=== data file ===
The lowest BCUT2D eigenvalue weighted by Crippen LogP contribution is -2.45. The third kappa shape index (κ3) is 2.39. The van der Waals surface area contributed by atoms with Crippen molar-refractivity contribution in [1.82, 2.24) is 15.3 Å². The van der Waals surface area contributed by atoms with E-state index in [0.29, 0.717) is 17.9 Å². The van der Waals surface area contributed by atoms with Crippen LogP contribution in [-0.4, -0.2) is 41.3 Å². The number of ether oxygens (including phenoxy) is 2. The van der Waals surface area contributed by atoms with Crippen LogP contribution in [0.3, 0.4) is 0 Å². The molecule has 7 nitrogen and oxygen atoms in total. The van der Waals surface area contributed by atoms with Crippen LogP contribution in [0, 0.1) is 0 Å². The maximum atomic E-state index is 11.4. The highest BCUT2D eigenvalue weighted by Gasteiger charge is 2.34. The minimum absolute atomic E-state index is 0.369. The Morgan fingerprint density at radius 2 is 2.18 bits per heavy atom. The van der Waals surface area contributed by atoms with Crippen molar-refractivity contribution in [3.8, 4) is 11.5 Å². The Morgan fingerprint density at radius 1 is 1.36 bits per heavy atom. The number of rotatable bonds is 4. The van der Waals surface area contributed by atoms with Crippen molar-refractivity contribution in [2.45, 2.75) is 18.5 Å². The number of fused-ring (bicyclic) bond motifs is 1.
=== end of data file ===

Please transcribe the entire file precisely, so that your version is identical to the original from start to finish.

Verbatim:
The lowest BCUT2D eigenvalue weighted by Crippen LogP contribution is -2.45. The third kappa shape index (κ3) is 2.39. The van der Waals surface area contributed by atoms with Crippen molar-refractivity contribution in [1.82, 2.24) is 15.3 Å². The van der Waals surface area contributed by atoms with E-state index in [0.29, 0.717) is 17.9 Å². The van der Waals surface area contributed by atoms with Crippen LogP contribution in [-0.4, -0.2) is 41.3 Å². The number of ether oxygens (including phenoxy) is 2. The van der Waals surface area contributed by atoms with Crippen LogP contribution in [0.3, 0.4) is 0 Å². The molecule has 7 nitrogen and oxygen atoms in total. The van der Waals surface area contributed by atoms with Crippen LogP contribution in [0, 0.1) is 0 Å². The maximum atomic E-state index is 11.4. The highest BCUT2D eigenvalue weighted by Gasteiger charge is 2.34. The minimum absolute atomic E-state index is 0.369. The Morgan fingerprint density at radius 2 is 2.18 bits per heavy atom. The van der Waals surface area contributed by atoms with Crippen molar-refractivity contribution in [3.8, 4) is 11.5 Å². The Morgan fingerprint density at radius 1 is 1.36 bits per heavy atom. The number of rotatable bonds is 4. The van der Waals surface area contributed by atoms with Crippen molar-refractivity contribution in [2.45, 2.75) is 18.5 Å². The number of fused-ring (bicyclic) bond motifs is 1.